Study: Pfizer’s mRNA vaccine neutralizes COVID-19 variants
A study today in Nature Medicine showed Pfizer's mRNA vaccine, the first vaccine approved in the United States for use against COVID-19, neutralized three variants of the virus, including the B117 strain first identified in the United Kingdom, and two new variants first confirmed in South Africa.
The mutations tested included the N501Y from the United Kingdom and South Africa, the 69/70-deletion + N501Y + D614G from United Kingdom; and E484K + N501Y + D614G from South Africa.
To conduct the study, University of Texas Medical Branch researchers engineered three COVID-19 viruses with the spike mutations from the variants. They then measured neutralization geometric mean titers (GMTs) against the variants in 20 samples of human sera from subjects who had been vaccinated with Pfizer's two-dose vaccine 2 to 4 weeks earlier.
GMTs were 0.81- to 1.46-fold of the GMTs of the original, wild type virus, against which Pfizer’s vaccine is 95% effective.
As seen in other studies, the neutralization GMT of the serum panel against the virus with three mutations from the South Africa variant (E484K + N501Y + D614G) was slightly lower than the neutralization GMTs against the N501Y virus or the virus with mutations from the UK variants, the authors wrote. But the difference was not great.
"The magnitude of the differences in neutralization GMTs against any of the mutant viruses in this study was small (0.81- to 1.41-fold), as compared to the greater than four-fold differences in hemagglutination-inhibition titers that have been used to signal potential need for a strain change in influenza vaccine," the authors concluded.
They suggested ongoing surveillance of variants.
Feb 8 Nat Med study
Novel antiviral interferon lambda may offer COVID-19 outpatient benefits
After adjusting for baseline viral load, COVID outpatients are more than four times more likely to have an undetectable viral load when treated with the experimental drug interferon lambda, according to a small study published late last week in The Lancet Respiratory Medicine.
Interferon lambda is an antiviral protein that uses multiple pathways to attack viruses. It is most active in the liver, lungs, and intestine.
The researchers treated 29 people with one 180-microgram injection of interferon lambda and 30 with a placebo from May 18 to Nov 4, 2020, in Toronto. At day 7, 82.8% of the intervention group had undetectable viral loads compared with 63.3% of the placebo group, resulting in an adjusted odds ratio of 4.12 (95% confidence interval [CI], 1.15 to 16.73). The results were more marked for those with a higher viral load of at least 106: The intervention group was 8.16 times more likely to test negative (95% CI, 1.76 to 51.5).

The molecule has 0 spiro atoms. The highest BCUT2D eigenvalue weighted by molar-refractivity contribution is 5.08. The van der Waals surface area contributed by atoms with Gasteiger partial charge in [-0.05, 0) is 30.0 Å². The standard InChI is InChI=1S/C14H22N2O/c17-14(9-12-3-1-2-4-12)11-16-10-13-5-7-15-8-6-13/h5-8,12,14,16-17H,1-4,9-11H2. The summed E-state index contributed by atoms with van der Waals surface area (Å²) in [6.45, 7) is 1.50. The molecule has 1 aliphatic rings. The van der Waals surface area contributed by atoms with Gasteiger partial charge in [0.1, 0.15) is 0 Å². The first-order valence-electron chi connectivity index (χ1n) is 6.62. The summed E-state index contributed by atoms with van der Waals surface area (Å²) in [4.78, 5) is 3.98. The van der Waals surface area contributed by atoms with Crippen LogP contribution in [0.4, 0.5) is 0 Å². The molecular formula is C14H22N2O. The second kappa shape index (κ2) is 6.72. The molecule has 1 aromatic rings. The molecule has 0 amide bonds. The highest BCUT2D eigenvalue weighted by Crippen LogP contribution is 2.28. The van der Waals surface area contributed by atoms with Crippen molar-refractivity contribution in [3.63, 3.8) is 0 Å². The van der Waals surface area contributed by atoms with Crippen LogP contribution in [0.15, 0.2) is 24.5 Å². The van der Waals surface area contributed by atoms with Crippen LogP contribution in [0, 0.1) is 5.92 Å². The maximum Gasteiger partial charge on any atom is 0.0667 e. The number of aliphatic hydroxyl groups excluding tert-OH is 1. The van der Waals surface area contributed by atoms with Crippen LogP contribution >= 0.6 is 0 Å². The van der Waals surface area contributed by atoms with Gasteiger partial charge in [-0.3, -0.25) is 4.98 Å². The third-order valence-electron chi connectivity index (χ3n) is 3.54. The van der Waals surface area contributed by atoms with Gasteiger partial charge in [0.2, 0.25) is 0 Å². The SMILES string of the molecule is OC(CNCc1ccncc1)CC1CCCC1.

Interferon lambda's effects were able to be seen starting on day 3 after injection, according to the researchers. Viral load decline was 0.81 log copies per milliliter greater in the treatment group vs the placebo group, which increased to a difference of 1.67 log copies by day 5 and 2.42 log copies by day 7.
"If we can decrease the virus level quickly, people are less likely to spread the infection to others and we may even be able to shorten the time required for self-isolation," says Jordan Feld, MD, MPH, lead author, in a University Health Network press release.
Pandemic-related food security, lower income noted in poorer nations
International phone surveys across nine lower- and middle-income countries (LMICs) found that, during the COVID-19 pandemic, residents have experienced a median 70% income loss and 30% unemployment rate as well as food insecurity (a median 45% have skipped or reduced meals), difficulty accessing markets (31%), and limited healthcare (13%). The results were published in Science Advances late last week.
The researchers surveyed 16 subpopulations using pre-determined pools and randomized dialing in Burkina Faso, Ghana, Kenya, Rwanda, Sierra Leone, Bangladesh, Nepal, the Philippines, and Colombia, reaching more than 30,000 households. Kenya and Bangladesh made up more than 50% of the study cohort.
While the surveys took place from April through early June 2020, the researchers say that already in April, approximately 50% of those surveyed had begun rationing or skipping meals.
"Even in Colombia," the researchers write, "the country in our sample with the highest per capita GDP and thus potentially the greatest financial resources to cope with the crisis, the majority of respondents report drops in income (87%) and employment (49%), and an increase in food insecurity (59%)."
The researchers say looking at individual ranges is just as important as median figures to understand the pandemic's full impact. For instance, only 8% of Kenyan refugee households experienced income loss, but 69% of the country's rural households did. Median national or humanitarian aid was 11%, but subgroups ranged from no coverage to 49%. And despite reporting the highest rates of assistance (26%), 27% of Bangladesh's Rohingya refugees reported food insecurity.
"We find that the economic shock in these countries—where most people depend on casual labor to earn enough to feed their families—leads to deprivations that seem likely to generate excess future morbidity, mortality, and other adverse longer-term consequences," the researchers write, adding that children are particularly vulnerable to food insecurity, school closures, and inadequate healthcare.
In their discussion and in press releases, the researchers advocate for worldwide COVID vaccines, aid policies that don't spur additional COVID transmission risks, and "graduation programs" that can increase training and provide income during such times.
Feb 5 Sci Adv study
Feb 5 University of California Berkeley press release
Feb 5 Innovations for Poverty Action press release